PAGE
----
Within a year of its launch, TikTok acquired a similar offering from US counterpart Musical.ly for a whopping 1 billion USD. Musical.ly was swiftly folded and packed in TikTok. Since then, it has seen more than 2 Billion downloads of its app with a staggering 800 million-plus monthly average users. To give context, Youtube is viewed by 1.3 Billion users. TikTok is racing closer to YouTube viewership levels. A significantly important point here is that Youtube has existed for more than 15 years now, TikTok is yet to turn 5. TikTok is comfortably in the top 5 in most charts including the top downloaded apps. TikTok truly became border-less by limiting language usage and maintaining one Chinese and one English version. It spread its wings to more than 150 countries.
TikTok’s strong performance boosted its valuations too. The company in 2018, was valued at an astonishing $78 Billion. Yes, it did have big global VCs to fuel its growth including Sequoia, SoftBank, KKR, Hillhouse, and SIG. HBR went on to say that ByteDance has a different relationship with the Chinese government and its grip on state-owned conglomerates.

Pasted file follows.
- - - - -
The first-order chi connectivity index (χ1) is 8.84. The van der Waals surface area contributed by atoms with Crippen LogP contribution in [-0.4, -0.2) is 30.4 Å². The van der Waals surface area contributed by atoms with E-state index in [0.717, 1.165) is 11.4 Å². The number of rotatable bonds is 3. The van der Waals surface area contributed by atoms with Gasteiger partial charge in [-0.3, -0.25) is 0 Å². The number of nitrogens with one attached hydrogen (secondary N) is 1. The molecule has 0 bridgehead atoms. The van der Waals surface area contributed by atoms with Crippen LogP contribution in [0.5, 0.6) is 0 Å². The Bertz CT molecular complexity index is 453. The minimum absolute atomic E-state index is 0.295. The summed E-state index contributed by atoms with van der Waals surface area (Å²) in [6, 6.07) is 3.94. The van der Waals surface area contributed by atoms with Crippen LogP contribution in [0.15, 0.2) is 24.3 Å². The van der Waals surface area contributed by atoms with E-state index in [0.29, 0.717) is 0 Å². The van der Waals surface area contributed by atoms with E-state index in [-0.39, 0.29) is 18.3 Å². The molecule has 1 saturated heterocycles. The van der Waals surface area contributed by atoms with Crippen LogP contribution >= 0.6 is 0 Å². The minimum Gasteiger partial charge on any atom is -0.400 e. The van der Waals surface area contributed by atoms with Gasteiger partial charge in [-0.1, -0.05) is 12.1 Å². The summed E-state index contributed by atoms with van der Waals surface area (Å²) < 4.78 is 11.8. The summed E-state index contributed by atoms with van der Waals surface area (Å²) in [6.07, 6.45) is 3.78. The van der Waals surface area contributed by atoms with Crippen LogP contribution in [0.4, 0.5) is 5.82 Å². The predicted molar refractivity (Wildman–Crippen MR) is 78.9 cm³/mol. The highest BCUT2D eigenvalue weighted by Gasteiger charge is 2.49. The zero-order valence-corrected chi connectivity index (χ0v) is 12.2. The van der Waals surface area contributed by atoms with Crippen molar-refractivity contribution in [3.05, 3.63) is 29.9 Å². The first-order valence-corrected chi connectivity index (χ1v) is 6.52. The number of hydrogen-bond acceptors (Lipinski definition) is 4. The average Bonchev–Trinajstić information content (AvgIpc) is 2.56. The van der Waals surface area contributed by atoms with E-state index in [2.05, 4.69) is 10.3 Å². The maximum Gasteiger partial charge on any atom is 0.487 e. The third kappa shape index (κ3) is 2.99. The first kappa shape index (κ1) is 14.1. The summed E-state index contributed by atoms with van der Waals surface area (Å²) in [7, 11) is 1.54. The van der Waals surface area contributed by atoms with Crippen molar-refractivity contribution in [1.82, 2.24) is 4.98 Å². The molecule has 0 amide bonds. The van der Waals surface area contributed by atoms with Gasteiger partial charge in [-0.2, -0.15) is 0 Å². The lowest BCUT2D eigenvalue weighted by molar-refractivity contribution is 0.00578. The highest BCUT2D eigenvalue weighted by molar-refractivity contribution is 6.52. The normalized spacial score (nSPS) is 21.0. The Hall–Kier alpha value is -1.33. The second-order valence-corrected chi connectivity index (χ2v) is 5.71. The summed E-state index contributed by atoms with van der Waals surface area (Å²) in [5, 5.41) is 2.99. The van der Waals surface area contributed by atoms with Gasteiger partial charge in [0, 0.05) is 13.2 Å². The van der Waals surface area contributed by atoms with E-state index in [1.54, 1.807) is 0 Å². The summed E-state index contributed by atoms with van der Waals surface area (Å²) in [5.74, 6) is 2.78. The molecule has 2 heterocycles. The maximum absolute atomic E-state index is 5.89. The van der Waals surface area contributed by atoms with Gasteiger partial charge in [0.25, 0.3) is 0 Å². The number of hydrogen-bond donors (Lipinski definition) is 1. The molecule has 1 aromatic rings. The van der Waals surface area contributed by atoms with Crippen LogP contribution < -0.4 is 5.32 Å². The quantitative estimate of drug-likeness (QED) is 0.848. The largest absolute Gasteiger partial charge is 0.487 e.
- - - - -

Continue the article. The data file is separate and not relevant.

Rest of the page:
And then one fine day in 2020, the music stopped. TikTok was capturing data from every keystroke of what you typed, a report mentioned. This is irrespective of whether you send or not. This is considered a huge privacy invasion. On top this app did not allow to restrict this data capturing. The USA government stepped in on this occasion and added fuel to their ongoing trade war with China.
The USA Government alleged TikTok with claims of (quoting) “potentially allowing China to track the locations of Federal employees and contractors, build dossiers of personal information for blackmail, and conduct corporate espionage,”.